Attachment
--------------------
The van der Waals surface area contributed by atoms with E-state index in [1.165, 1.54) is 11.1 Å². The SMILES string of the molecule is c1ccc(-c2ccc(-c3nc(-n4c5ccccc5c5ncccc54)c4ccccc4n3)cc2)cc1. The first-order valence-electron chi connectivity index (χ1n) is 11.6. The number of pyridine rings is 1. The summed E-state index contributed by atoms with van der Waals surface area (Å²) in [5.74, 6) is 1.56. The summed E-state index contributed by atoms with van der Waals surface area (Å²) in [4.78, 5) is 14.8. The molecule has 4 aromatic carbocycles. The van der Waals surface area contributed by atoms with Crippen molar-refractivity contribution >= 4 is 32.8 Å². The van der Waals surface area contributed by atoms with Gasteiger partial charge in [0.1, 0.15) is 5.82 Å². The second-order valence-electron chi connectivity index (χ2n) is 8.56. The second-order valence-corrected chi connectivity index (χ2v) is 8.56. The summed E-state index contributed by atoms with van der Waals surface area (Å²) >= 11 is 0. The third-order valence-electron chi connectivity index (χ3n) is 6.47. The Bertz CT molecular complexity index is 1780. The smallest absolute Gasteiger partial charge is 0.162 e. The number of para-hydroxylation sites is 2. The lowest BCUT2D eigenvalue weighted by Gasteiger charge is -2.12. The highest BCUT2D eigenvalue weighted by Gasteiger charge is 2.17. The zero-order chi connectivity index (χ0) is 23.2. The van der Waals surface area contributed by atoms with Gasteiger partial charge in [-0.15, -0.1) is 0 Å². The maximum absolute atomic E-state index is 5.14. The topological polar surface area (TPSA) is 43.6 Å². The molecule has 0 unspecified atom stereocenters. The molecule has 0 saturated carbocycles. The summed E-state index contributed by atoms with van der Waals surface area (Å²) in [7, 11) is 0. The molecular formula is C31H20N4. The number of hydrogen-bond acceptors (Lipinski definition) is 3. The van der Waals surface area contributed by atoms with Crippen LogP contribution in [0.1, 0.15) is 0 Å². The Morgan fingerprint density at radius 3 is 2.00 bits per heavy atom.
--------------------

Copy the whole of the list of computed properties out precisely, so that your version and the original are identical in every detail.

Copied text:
The van der Waals surface area contributed by atoms with E-state index in [1.165, 1.54) is 11.1 Å². The SMILES string of the molecule is c1ccc(-c2ccc(-c3nc(-n4c5ccccc5c5ncccc54)c4ccccc4n3)cc2)cc1. The first-order valence-electron chi connectivity index (χ1n) is 11.6. The number of pyridine rings is 1. The summed E-state index contributed by atoms with van der Waals surface area (Å²) in [5.74, 6) is 1.56. The summed E-state index contributed by atoms with van der Waals surface area (Å²) in [4.78, 5) is 14.8. The molecule has 4 aromatic carbocycles. The van der Waals surface area contributed by atoms with Crippen molar-refractivity contribution >= 4 is 32.8 Å². The van der Waals surface area contributed by atoms with Gasteiger partial charge in [0.1, 0.15) is 5.82 Å². The second-order valence-electron chi connectivity index (χ2n) is 8.56. The second-order valence-corrected chi connectivity index (χ2v) is 8.56. The summed E-state index contributed by atoms with van der Waals surface area (Å²) >= 11 is 0. The third-order valence-electron chi connectivity index (χ3n) is 6.47. The Bertz CT molecular complexity index is 1780. The smallest absolute Gasteiger partial charge is 0.162 e. The number of para-hydroxylation sites is 2. The lowest BCUT2D eigenvalue weighted by Gasteiger charge is -2.12. The highest BCUT2D eigenvalue weighted by Gasteiger charge is 2.17. The zero-order chi connectivity index (χ0) is 23.2. The van der Waals surface area contributed by atoms with Gasteiger partial charge in [-0.15, -0.1) is 0 Å². The maximum absolute atomic E-state index is 5.14. The topological polar surface area (TPSA) is 43.6 Å². The molecule has 0 unspecified atom stereocenters. The molecule has 0 saturated carbocycles. The summed E-state index contributed by atoms with van der Waals surface area (Å²) in [7, 11) is 0. The molecular formula is C31H20N4. The number of hydrogen-bond acceptors (Lipinski definition) is 3. The van der Waals surface area contributed by atoms with Crippen LogP contribution in [0.1, 0.15) is 0 Å². The Morgan fingerprint density at radius 3 is 2.00 bits per heavy atom.